Past ‘L.A. Times’ Book Editors Protest Section’s Cancellation

By: E&P Staff

Four past book editors of the Los Angeles Times released a letter Monday protesting the planned termination of the Sunday Book Review.

“As former editors of the Los Angeles Times Book Review (1975 through 2005), we are dismayed and troubled at the decision by Sam Zell and his managers to cease publishing the paper’s Sunday Book Review,” begins the letter, which is signed by Sonja Bolle, Digby Diehl, Jack Miles and Steve Wasserman.

The Sunday Book Review, previously a staple of the Los Angeles Times Sunday edition, and one of the few stand-alone book sections remaining in the country, will see a reduction in the number of pages and will be folded into a larger Calendar section. According to the letter, such a step “represents a historic retreat from the large ambitions which accompanied the birth of the section.”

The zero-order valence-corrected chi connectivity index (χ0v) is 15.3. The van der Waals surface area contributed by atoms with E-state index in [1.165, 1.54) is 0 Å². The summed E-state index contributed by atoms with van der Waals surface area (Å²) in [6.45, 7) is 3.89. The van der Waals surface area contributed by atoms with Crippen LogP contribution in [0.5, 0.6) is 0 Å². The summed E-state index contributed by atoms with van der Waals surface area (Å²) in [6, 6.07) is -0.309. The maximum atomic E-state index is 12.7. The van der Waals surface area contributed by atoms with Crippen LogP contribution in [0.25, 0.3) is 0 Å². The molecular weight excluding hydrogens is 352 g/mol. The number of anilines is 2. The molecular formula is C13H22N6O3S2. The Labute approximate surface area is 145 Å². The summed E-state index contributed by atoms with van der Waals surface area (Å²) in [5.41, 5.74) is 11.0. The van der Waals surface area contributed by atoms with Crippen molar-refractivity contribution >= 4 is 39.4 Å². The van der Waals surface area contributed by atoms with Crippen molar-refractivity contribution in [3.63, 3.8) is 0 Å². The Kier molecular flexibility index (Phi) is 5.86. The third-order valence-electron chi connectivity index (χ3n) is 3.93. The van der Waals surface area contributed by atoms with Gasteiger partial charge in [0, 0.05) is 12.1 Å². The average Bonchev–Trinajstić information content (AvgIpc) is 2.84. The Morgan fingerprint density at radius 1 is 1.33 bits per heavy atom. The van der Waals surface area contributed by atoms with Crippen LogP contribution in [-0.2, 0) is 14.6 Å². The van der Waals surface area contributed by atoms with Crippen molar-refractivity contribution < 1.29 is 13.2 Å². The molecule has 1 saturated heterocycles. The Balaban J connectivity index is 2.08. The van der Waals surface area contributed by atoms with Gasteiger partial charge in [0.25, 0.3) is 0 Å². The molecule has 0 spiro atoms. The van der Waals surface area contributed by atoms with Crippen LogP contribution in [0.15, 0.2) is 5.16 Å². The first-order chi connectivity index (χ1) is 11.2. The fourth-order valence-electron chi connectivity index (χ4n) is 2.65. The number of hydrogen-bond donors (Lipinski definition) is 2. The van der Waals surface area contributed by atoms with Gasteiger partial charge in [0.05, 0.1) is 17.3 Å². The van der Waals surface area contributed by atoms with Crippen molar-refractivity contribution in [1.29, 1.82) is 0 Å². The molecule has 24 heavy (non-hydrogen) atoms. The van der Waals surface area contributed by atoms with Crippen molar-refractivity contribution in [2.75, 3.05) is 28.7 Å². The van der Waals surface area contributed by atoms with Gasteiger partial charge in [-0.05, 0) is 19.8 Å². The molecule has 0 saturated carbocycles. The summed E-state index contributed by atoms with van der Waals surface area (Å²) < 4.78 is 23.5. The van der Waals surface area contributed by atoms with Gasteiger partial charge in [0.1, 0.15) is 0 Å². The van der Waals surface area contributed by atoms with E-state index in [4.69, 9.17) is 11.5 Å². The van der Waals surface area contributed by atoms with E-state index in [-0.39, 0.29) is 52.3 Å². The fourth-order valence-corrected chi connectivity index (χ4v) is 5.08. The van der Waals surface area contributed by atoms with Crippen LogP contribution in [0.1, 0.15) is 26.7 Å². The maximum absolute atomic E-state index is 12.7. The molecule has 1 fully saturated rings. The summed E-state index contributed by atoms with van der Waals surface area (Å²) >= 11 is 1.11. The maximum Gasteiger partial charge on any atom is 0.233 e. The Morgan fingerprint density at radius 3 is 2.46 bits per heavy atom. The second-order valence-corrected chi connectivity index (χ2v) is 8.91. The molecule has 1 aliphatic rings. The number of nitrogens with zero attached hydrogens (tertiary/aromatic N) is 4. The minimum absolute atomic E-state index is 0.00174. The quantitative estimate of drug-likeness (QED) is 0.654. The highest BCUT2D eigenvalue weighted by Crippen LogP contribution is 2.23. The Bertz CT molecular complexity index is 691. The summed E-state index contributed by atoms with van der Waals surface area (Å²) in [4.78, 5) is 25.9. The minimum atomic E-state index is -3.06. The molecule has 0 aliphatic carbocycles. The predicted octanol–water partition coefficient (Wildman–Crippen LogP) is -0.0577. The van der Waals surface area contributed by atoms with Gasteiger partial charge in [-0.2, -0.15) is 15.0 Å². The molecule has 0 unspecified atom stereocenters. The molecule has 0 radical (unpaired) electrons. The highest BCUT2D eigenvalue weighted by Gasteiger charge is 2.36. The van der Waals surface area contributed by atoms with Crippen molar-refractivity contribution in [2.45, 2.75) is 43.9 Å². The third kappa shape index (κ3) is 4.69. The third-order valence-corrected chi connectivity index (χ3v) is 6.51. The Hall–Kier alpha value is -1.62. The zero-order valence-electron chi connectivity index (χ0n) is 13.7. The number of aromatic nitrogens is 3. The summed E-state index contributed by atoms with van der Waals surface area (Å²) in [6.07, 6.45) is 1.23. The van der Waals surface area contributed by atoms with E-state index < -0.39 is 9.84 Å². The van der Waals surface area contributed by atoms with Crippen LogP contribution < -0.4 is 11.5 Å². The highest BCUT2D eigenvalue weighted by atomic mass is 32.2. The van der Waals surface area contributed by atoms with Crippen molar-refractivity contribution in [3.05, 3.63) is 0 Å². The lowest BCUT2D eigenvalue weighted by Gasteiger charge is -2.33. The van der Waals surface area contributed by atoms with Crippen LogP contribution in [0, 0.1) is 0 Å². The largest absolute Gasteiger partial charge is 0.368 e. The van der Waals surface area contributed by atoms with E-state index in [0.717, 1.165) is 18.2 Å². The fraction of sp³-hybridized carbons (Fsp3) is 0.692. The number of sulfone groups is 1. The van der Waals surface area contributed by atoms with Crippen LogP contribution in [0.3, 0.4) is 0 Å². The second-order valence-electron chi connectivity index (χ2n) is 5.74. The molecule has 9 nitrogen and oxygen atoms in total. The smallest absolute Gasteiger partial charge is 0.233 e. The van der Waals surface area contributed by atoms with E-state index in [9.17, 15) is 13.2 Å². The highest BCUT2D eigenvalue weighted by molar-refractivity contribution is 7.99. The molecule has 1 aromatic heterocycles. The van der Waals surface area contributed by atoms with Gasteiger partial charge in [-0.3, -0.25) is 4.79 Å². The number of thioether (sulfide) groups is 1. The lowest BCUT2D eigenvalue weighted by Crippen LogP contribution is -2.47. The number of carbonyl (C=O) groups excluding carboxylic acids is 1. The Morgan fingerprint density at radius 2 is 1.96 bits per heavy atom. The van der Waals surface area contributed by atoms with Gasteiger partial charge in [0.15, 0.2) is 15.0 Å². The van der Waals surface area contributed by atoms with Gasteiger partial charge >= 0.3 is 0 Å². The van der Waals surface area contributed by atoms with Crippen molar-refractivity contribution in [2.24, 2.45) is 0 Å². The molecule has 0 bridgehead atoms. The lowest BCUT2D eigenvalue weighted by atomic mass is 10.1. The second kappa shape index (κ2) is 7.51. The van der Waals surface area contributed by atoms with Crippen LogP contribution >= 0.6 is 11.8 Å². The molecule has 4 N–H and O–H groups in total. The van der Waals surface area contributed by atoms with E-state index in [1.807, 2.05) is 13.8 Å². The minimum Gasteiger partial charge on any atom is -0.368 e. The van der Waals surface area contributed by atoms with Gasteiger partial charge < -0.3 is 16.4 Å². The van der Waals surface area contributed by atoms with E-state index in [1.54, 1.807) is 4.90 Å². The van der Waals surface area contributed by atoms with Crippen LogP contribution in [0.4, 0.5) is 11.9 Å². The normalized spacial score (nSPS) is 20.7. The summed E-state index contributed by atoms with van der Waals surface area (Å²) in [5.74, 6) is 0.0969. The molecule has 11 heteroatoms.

The Sunday Book Review was inaugurated in 1975 by the paper’s then-owner and publisher Otis Chandler, who appointed Sonja Bolle as its first editor. “Since then,” the letter notes, “the growth of the Los Angeles metropolitan region and the avidity of its numerous readers and writers has been palpable.

“Angelenos in growing number are already choosing to cancel their subscriptions to the Sunday Times. The elimination of the Book Review, a philistine blunder that insults the cultural ambition of the city and the region, will only accelerate this process and further wound the long-term fiscal health of the newspaper. We urge readers and writers alike to join with us as we protest this sad and backward step.”

To read the letter in full, go here.

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